3. Counting the cost
The effect of ash from a volcano as small as the Icelandic volcano can be tremendous for the economy. People were stranded all over the world and the event was estimated to cost the economy £2.2 billion (AR 8). Ask pupils to imagine they are stuck overseas because of the ash cloud and want to come home. One airline company desperate not to lose money decides to let its planes fly. Would you travel on the plane or not and why?
• Exploring Yellowstone – what clues do we find now in Yellowstone that tell us about its volcanic past, present and future? Pupils should investigate the landscape using the Yellowstone National Park Website (AR 10) and can discover facts about geysers, mudpots and the caldera.
• Pupils investigate the country of origin of foods in their homes and supermarkets and describe which essentials would become unavailable if it could not be sourced from outside the UK due to a supervolcanic eruption.
A dark world
The effects of an eruption at Yellowstone would be felt worldwide. Many internet resources exist predicting the severity of the catastrophe depending on your location in the world (AR 9). Some examples include 1000km3 of ash ejected into the atmosphere along with 2000 million tons of sulphur. Temperatures would plummet, satellite communication could fail and drinking water be contaminated. Crops worldwide would wither and die.
Tell pupils they are in a top-secret control room set up in a former nuclear bunker. They should work together in teams to annotate a disaster zone world map. Using internet-based resources they should investigate the likely impact at different distances from the supervolcano and use a key to illustrate this.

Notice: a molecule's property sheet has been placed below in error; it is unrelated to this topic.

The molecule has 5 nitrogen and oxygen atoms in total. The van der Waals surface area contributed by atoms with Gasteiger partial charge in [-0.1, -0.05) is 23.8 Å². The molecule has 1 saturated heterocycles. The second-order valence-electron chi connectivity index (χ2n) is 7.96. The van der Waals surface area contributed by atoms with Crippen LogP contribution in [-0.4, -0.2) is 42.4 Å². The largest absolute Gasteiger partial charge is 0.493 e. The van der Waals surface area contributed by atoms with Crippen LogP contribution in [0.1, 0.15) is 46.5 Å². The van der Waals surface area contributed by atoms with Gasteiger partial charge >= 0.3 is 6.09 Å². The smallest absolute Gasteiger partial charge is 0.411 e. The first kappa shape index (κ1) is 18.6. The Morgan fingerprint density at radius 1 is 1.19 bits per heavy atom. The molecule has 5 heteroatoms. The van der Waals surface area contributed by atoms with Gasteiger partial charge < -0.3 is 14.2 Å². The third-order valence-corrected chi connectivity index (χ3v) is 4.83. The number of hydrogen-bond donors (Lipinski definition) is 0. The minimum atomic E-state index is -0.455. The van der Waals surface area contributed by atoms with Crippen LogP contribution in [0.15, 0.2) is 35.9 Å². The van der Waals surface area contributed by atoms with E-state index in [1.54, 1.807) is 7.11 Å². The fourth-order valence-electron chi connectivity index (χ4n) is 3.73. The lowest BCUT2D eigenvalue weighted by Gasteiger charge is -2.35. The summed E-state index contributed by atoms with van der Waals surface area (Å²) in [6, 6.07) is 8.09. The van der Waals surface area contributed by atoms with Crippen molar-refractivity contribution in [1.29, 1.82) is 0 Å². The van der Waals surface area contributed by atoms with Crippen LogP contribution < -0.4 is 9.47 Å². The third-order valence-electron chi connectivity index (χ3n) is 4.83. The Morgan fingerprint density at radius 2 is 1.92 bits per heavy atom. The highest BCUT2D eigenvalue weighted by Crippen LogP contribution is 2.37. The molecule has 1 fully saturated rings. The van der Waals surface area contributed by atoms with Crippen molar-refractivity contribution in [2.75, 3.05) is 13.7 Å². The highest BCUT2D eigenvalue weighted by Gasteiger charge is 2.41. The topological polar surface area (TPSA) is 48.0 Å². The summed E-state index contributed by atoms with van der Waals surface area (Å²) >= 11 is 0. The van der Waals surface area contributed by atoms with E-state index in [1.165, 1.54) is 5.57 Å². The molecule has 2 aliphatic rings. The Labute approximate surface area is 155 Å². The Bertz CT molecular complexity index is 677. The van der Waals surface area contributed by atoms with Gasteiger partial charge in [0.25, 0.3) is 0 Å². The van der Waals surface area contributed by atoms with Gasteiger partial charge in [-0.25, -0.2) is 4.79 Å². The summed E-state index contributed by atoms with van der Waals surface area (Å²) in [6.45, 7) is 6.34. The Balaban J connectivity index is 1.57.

Key zones could be areas of loss of life, the ash cloud spreading zone, mudslides, contaminated drinking water and severe crop failures.
1. Wax Volcano
2. Ammonium dichromate volcano
3. ITN news report
4. KLM flight 867
5. Animation of volcanic ash in plane engine
6. Bang Goes the theory volcanic ash
7. Images of volcanic ash
8. Stranded at Schipol
9. BBC Science – The world’s biggest bang
10. Yellowstone National Park website
• At-Bristol science centre brings science to life, with hundreds of exhibits, a Planetarium, science shows and workshops. Call 0845 345 3344 or visit at-bristol.org.uk/education
Stretch them further
During their work in the control room pupils are coordinating the disaster management in the immediate vicinity of the volcano. Pupils decide what resources they will need to send where and how much the mission will cost? Give pupils a budget, a list of items they can purchase and a description of three disaster zones, which they can find on a map of the USA:
• In Salt Lake City volcanic ash is raining down hard roofs are at risk of caving in and transport is tricky because the ash is damaging car engines.
• In Idaho falls close to Yellowstone huge mudslides have enveloped houses and schools.
• At Jackson, lava flows have prevented planes from taking off or landing and survivors food supplies are beginning to run out.
About the expert
Dr Joanna L. Rhodes M.Chem, D.Phil, MRSC is a teacher of science at Shelley College, Huddersfield